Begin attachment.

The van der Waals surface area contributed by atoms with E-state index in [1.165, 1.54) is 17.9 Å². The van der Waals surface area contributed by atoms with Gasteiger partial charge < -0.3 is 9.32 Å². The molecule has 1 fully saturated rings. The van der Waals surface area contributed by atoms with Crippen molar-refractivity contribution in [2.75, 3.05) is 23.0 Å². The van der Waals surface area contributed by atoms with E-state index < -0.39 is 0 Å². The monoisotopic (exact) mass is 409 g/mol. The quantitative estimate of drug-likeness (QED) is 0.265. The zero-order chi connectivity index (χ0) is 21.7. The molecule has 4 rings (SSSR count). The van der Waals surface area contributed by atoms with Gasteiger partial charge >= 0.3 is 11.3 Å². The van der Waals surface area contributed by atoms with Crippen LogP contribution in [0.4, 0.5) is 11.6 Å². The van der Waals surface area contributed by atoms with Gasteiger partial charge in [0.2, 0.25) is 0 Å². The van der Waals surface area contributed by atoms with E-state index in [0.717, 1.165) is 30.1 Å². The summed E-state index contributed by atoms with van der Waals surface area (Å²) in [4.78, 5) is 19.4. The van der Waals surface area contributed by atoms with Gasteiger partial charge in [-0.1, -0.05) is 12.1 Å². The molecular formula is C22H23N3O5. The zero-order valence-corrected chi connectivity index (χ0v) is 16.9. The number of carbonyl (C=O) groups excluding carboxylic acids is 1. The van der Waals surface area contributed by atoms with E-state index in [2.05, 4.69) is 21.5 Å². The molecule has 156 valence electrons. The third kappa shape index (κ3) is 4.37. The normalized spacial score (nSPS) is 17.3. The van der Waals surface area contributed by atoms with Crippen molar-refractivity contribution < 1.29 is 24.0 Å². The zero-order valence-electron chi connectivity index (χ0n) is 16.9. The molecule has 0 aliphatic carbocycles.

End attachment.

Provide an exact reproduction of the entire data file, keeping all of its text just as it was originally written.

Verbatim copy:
The van der Waals surface area contributed by atoms with E-state index in [1.165, 1.54) is 17.9 Å². The van der Waals surface area contributed by atoms with Gasteiger partial charge < -0.3 is 9.32 Å². The molecule has 1 fully saturated rings. The van der Waals surface area contributed by atoms with Crippen molar-refractivity contribution in [2.75, 3.05) is 23.0 Å². The van der Waals surface area contributed by atoms with E-state index < -0.39 is 0 Å². The monoisotopic (exact) mass is 409 g/mol. The quantitative estimate of drug-likeness (QED) is 0.265. The zero-order chi connectivity index (χ0) is 21.7. The molecule has 4 rings (SSSR count). The van der Waals surface area contributed by atoms with Gasteiger partial charge >= 0.3 is 11.3 Å². The van der Waals surface area contributed by atoms with Crippen LogP contribution in [0.4, 0.5) is 11.6 Å². The van der Waals surface area contributed by atoms with Gasteiger partial charge in [0.2, 0.25) is 0 Å². The van der Waals surface area contributed by atoms with E-state index in [0.717, 1.165) is 30.1 Å². The summed E-state index contributed by atoms with van der Waals surface area (Å²) in [4.78, 5) is 19.4. The van der Waals surface area contributed by atoms with Gasteiger partial charge in [-0.1, -0.05) is 12.1 Å². The molecular formula is C22H23N3O5. The zero-order valence-corrected chi connectivity index (χ0v) is 16.9. The number of carbonyl (C=O) groups excluding carboxylic acids is 1. The van der Waals surface area contributed by atoms with E-state index in [2.05, 4.69) is 21.5 Å². The molecule has 156 valence electrons. The third kappa shape index (κ3) is 4.37. The normalized spacial score (nSPS) is 17.3. The van der Waals surface area contributed by atoms with Crippen molar-refractivity contribution < 1.29 is 24.0 Å². The zero-order valence-electron chi connectivity index (χ0n) is 16.9. The molecule has 0 aliphatic carbocycles.